| -----Original Message-----
| From: midrange-l-admin@midrange.com
| [mailto:midrange-l-admin@midrange.com]On Behalf Of Brad Jensen
| Sent: Sunday, December 09, 2001 10:59 PM
| To: midrange-l@midrange.com
| Subject: Re: "One person per product"
| ----- Original Message -----
| From: "jt" <jt@ee.net>
| To: <midrange-l@midrange.com>
| Sent: Sunday, December 09, 2001 9:07 PM
| Subject: RE: "One person per product"


| >
| > Okay, maybe not that exact scenario, but something similar is
| played out
| > thousands of times a day.  The paired-programmer approach is
| nothing more
| > than the extension of this from the area of debugging to the
| area of
| > development.
| That's like extending ballroom dancing to bungee jumping.

Those are equally disastrous, in my case...  ROFLMAO...!

However, are you saying you haven't had one coder find another's bug in a
fraction of the time...?  You've tried pair-programming, and not gotten

| > OTOH, the paired-programmer approach WILL APPEAR controversial,
| because a
| > lot of folks are still looking for panaceas.  There are none.
| Sure there are- 'structured programing' 'three tiered development'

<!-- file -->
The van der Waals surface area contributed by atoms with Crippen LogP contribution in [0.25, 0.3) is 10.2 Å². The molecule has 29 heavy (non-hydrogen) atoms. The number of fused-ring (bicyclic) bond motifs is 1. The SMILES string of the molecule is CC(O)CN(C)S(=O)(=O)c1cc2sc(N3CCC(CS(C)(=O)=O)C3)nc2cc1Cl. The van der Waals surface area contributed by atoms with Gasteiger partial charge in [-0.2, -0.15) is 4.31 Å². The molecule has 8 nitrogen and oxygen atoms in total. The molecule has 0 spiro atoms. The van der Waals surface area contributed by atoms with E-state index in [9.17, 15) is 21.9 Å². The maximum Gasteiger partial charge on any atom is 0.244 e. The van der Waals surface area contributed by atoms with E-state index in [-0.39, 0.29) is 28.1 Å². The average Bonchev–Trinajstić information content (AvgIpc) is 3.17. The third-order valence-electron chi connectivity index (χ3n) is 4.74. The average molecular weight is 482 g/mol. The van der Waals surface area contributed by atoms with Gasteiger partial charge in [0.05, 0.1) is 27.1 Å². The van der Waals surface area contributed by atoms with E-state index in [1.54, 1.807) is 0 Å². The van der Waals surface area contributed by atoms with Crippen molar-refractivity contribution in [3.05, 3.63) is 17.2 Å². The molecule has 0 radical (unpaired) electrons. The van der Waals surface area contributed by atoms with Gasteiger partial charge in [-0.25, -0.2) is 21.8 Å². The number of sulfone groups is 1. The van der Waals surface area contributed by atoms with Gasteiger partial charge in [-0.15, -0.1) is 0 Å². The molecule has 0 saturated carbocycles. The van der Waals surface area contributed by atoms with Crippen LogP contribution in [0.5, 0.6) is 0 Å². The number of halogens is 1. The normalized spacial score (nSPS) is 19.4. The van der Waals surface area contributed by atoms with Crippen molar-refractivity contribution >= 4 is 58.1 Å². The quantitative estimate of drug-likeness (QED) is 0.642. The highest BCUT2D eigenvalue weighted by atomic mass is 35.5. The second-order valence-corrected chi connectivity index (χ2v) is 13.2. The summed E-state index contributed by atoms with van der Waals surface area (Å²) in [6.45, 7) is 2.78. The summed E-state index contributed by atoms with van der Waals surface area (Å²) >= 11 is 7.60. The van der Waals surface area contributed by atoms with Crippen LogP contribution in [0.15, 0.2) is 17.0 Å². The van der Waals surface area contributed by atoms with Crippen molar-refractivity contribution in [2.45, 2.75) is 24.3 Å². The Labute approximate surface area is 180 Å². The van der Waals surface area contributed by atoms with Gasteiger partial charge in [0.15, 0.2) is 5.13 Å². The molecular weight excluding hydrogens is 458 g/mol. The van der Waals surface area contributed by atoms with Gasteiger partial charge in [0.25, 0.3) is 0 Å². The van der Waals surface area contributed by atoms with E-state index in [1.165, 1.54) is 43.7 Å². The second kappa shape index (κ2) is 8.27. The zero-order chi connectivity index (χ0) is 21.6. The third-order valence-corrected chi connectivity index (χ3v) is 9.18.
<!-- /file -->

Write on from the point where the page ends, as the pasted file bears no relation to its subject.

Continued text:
| 'object oriented programming'

There are better methodologies and worse...  No panaceas, AFAIK...
Developing quality software is still a bottleneck.  Methods have improved,
but so have demands...

| I do use bull pen methodology in design, but not execution. And
| with design touch ups, when hitches develop.

I don't see the great distinction between fixing hitches, and preventing
them in the first place.

I s'pose the concept of the effectiveness of P/A is controversial too,
because I've always found better results with good P/A's vs. when a good
analyst is paired with a good programmer.  I'm aware of the theory that a
good P/A **can't** be as good as either a good analyst or a good programmer,
but have not found that to necessarily be the case, judging by the results
I've seen.

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